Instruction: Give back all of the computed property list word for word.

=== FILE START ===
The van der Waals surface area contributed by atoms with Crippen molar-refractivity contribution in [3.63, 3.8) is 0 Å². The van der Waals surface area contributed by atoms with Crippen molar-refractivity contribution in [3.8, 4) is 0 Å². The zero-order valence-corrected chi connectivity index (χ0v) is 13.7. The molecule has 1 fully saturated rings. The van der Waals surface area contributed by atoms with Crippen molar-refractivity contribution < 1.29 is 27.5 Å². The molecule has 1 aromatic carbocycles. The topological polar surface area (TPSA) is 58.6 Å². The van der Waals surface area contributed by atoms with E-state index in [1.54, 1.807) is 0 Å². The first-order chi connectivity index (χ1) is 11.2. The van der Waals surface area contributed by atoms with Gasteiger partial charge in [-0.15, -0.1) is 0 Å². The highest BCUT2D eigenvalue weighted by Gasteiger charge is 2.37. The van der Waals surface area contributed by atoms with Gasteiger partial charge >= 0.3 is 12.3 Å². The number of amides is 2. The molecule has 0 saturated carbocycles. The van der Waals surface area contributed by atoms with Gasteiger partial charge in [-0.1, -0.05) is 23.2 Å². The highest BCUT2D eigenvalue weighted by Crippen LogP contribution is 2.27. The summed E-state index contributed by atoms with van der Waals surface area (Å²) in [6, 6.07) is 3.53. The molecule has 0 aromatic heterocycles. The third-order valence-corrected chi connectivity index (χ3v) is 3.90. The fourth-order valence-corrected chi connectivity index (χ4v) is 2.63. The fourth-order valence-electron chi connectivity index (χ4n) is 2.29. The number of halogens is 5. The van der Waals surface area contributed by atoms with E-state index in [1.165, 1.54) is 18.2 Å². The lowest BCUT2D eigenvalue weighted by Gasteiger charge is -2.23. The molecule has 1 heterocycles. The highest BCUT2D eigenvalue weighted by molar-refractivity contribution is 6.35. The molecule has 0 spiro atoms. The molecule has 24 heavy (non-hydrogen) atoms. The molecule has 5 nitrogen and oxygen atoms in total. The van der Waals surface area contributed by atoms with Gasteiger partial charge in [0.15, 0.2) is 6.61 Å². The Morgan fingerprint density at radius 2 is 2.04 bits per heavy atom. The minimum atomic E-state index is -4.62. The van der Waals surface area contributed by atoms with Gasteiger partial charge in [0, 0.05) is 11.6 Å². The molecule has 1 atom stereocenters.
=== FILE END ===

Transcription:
The van der Waals surface area contributed by atoms with Crippen molar-refractivity contribution in [3.63, 3.8) is 0 Å². The van der Waals surface area contributed by atoms with Crippen molar-refractivity contribution in [3.8, 4) is 0 Å². The zero-order valence-corrected chi connectivity index (χ0v) is 13.7. The molecule has 1 fully saturated rings. The van der Waals surface area contributed by atoms with Crippen molar-refractivity contribution < 1.29 is 27.5 Å². The molecule has 1 aromatic carbocycles. The topological polar surface area (TPSA) is 58.6 Å². The van der Waals surface area contributed by atoms with E-state index in [1.54, 1.807) is 0 Å². The first-order chi connectivity index (χ1) is 11.2. The van der Waals surface area contributed by atoms with Gasteiger partial charge in [-0.15, -0.1) is 0 Å². The highest BCUT2D eigenvalue weighted by Gasteiger charge is 2.37. The van der Waals surface area contributed by atoms with Gasteiger partial charge >= 0.3 is 12.3 Å². The number of amides is 2. The molecule has 0 saturated carbocycles. The van der Waals surface area contributed by atoms with Gasteiger partial charge in [-0.1, -0.05) is 23.2 Å². The highest BCUT2D eigenvalue weighted by Crippen LogP contribution is 2.27. The summed E-state index contributed by atoms with van der Waals surface area (Å²) in [6, 6.07) is 3.53. The molecule has 0 aromatic heterocycles. The third-order valence-corrected chi connectivity index (χ3v) is 3.90. The fourth-order valence-corrected chi connectivity index (χ4v) is 2.63. The fourth-order valence-electron chi connectivity index (χ4n) is 2.29. The number of halogens is 5. The van der Waals surface area contributed by atoms with E-state index in [1.165, 1.54) is 18.2 Å². The lowest BCUT2D eigenvalue weighted by Gasteiger charge is -2.23. The molecule has 1 heterocycles. The highest BCUT2D eigenvalue weighted by molar-refractivity contribution is 6.35. The molecule has 0 spiro atoms. The molecule has 24 heavy (non-hydrogen) atoms. The molecule has 5 nitrogen and oxygen atoms in total. The van der Waals surface area contributed by atoms with Gasteiger partial charge in [0.15, 0.2) is 6.61 Å². The Morgan fingerprint density at radius 2 is 2.04 bits per heavy atom. The minimum atomic E-state index is -4.62. The van der Waals surface area contributed by atoms with Gasteiger partial charge in [0, 0.05) is 11.6 Å². The molecule has 1 atom stereocenters.